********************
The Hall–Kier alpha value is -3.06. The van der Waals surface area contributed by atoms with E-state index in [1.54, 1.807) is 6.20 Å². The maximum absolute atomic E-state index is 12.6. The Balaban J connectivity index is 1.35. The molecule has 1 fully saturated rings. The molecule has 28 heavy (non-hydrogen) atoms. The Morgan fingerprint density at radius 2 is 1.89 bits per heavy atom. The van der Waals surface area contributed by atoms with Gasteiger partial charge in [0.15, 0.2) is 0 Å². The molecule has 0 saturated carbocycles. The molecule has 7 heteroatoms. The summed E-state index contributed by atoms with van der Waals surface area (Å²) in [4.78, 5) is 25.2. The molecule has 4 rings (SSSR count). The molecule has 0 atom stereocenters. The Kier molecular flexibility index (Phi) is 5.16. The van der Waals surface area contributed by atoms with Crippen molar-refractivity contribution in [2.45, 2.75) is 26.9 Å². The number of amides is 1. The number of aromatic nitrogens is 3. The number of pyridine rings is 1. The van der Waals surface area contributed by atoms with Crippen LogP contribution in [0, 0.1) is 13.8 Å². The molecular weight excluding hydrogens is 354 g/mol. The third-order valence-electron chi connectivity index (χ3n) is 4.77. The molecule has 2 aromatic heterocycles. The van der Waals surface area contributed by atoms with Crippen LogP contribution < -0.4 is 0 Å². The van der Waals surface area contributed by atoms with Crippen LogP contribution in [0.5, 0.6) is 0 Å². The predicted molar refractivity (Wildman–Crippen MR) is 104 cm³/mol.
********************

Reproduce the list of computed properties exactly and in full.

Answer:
The Hall–Kier alpha value is -3.06. The van der Waals surface area contributed by atoms with E-state index in [1.54, 1.807) is 6.20 Å². The maximum absolute atomic E-state index is 12.6. The Balaban J connectivity index is 1.35. The molecule has 1 fully saturated rings. The molecule has 28 heavy (non-hydrogen) atoms. The Morgan fingerprint density at radius 2 is 1.89 bits per heavy atom. The van der Waals surface area contributed by atoms with Gasteiger partial charge in [0.15, 0.2) is 0 Å². The molecule has 0 saturated carbocycles. The molecule has 7 heteroatoms. The summed E-state index contributed by atoms with van der Waals surface area (Å²) in [4.78, 5) is 25.2. The molecule has 4 rings (SSSR count). The molecule has 0 atom stereocenters. The Kier molecular flexibility index (Phi) is 5.16. The van der Waals surface area contributed by atoms with Crippen molar-refractivity contribution in [2.45, 2.75) is 26.9 Å². The number of amides is 1. The number of aromatic nitrogens is 3. The number of pyridine rings is 1. The van der Waals surface area contributed by atoms with Crippen LogP contribution in [0, 0.1) is 13.8 Å². The molecular weight excluding hydrogens is 354 g/mol. The third-order valence-electron chi connectivity index (χ3n) is 4.77. The molecule has 2 aromatic heterocycles. The van der Waals surface area contributed by atoms with Crippen LogP contribution < -0.4 is 0 Å². The van der Waals surface area contributed by atoms with Crippen LogP contribution in [0.5, 0.6) is 0 Å². The predicted molar refractivity (Wildman–Crippen MR) is 104 cm³/mol.